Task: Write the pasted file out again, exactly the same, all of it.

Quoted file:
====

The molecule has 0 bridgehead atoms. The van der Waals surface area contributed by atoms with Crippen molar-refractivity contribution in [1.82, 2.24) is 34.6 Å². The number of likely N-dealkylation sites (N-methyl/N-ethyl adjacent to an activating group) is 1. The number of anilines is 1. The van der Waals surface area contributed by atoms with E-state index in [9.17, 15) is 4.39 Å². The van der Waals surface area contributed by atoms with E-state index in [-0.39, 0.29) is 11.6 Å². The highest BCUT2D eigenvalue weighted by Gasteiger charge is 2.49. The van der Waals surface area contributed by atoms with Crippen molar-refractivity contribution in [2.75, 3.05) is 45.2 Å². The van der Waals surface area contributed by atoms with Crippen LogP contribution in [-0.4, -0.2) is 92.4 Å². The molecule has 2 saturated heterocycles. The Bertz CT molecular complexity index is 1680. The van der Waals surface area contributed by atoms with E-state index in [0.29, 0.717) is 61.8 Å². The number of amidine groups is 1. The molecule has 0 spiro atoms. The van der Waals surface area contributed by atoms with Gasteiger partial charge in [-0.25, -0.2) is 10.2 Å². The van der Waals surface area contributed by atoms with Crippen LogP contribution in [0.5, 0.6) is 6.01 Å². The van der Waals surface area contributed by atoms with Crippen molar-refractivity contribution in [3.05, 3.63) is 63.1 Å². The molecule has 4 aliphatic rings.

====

The molecule has 0 bridgehead atoms. The van der Waals surface area contributed by atoms with Crippen molar-refractivity contribution in [1.82, 2.24) is 34.6 Å². The number of likely N-dealkylation sites (N-methyl/N-ethyl adjacent to an activating group) is 1. The number of anilines is 1. The van der Waals surface area contributed by atoms with E-state index in [9.17, 15) is 4.39 Å². The van der Waals surface area contributed by atoms with E-state index in [-0.39, 0.29) is 11.6 Å². The highest BCUT2D eigenvalue weighted by Gasteiger charge is 2.49. The van der Waals surface area contributed by atoms with Crippen molar-refractivity contribution in [2.75, 3.05) is 45.2 Å². The van der Waals surface area contributed by atoms with Crippen LogP contribution in [-0.4, -0.2) is 92.4 Å². The molecule has 2 saturated heterocycles. The Bertz CT molecular complexity index is 1680. The van der Waals surface area contributed by atoms with E-state index in [0.29, 0.717) is 61.8 Å². The number of amidine groups is 1. The molecule has 0 spiro atoms. The van der Waals surface area contributed by atoms with Gasteiger partial charge in [-0.25, -0.2) is 10.2 Å². The van der Waals surface area contributed by atoms with Crippen LogP contribution in [0.5, 0.6) is 6.01 Å². The van der Waals surface area contributed by atoms with Crippen molar-refractivity contribution in [3.05, 3.63) is 63.1 Å². The molecule has 4 aliphatic rings.